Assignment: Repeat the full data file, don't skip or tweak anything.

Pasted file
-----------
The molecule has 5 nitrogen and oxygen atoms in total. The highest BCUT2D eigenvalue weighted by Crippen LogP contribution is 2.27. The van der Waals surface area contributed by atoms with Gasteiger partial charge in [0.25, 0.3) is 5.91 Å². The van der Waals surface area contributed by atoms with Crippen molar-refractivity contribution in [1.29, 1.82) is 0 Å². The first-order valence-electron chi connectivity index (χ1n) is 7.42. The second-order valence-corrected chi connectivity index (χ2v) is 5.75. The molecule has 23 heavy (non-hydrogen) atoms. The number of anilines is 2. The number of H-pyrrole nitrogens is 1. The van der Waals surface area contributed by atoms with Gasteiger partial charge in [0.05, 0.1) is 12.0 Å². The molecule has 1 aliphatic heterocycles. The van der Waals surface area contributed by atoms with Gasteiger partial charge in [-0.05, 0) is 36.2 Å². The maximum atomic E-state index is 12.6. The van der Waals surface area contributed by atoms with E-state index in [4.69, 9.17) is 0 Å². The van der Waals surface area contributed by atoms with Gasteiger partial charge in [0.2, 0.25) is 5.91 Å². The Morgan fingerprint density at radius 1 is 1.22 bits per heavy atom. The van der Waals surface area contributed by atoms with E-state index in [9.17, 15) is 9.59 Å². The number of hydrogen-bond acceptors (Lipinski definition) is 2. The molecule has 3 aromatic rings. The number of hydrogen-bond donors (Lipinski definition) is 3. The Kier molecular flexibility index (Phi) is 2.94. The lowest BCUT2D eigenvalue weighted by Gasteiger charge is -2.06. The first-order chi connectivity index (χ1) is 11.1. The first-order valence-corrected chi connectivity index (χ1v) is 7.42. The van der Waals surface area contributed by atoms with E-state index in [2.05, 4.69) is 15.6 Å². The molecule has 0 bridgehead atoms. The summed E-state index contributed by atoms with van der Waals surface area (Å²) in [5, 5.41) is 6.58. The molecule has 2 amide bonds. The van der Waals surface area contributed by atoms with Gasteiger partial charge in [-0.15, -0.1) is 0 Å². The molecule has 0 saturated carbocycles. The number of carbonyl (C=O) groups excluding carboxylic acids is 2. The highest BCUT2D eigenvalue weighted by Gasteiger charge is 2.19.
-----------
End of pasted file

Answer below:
The molecule has 5 nitrogen and oxygen atoms in total. The highest BCUT2D eigenvalue weighted by Crippen LogP contribution is 2.27. The van der Waals surface area contributed by atoms with Gasteiger partial charge in [0.25, 0.3) is 5.91 Å². The van der Waals surface area contributed by atoms with Crippen molar-refractivity contribution in [1.29, 1.82) is 0 Å². The first-order valence-electron chi connectivity index (χ1n) is 7.42. The second-order valence-corrected chi connectivity index (χ2v) is 5.75. The molecule has 23 heavy (non-hydrogen) atoms. The number of anilines is 2. The number of H-pyrrole nitrogens is 1. The van der Waals surface area contributed by atoms with Gasteiger partial charge in [0.05, 0.1) is 12.0 Å². The molecule has 1 aliphatic heterocycles. The van der Waals surface area contributed by atoms with Gasteiger partial charge in [-0.05, 0) is 36.2 Å². The maximum atomic E-state index is 12.6. The van der Waals surface area contributed by atoms with E-state index in [4.69, 9.17) is 0 Å². The van der Waals surface area contributed by atoms with Gasteiger partial charge in [0.2, 0.25) is 5.91 Å². The Morgan fingerprint density at radius 1 is 1.22 bits per heavy atom. The van der Waals surface area contributed by atoms with E-state index in [9.17, 15) is 9.59 Å². The number of hydrogen-bond acceptors (Lipinski definition) is 2. The molecule has 3 aromatic rings. The number of hydrogen-bond donors (Lipinski definition) is 3. The Kier molecular flexibility index (Phi) is 2.94. The lowest BCUT2D eigenvalue weighted by Gasteiger charge is -2.06. The first-order chi connectivity index (χ1) is 11.1. The first-order valence-corrected chi connectivity index (χ1v) is 7.42. The van der Waals surface area contributed by atoms with E-state index in [2.05, 4.69) is 15.6 Å². The molecule has 0 bridgehead atoms. The summed E-state index contributed by atoms with van der Waals surface area (Å²) in [5, 5.41) is 6.58. The molecule has 2 amide bonds. The van der Waals surface area contributed by atoms with Gasteiger partial charge in [-0.15, -0.1) is 0 Å². The molecule has 0 saturated carbocycles. The number of carbonyl (C=O) groups excluding carboxylic acids is 2. The highest BCUT2D eigenvalue weighted by Gasteiger charge is 2.19.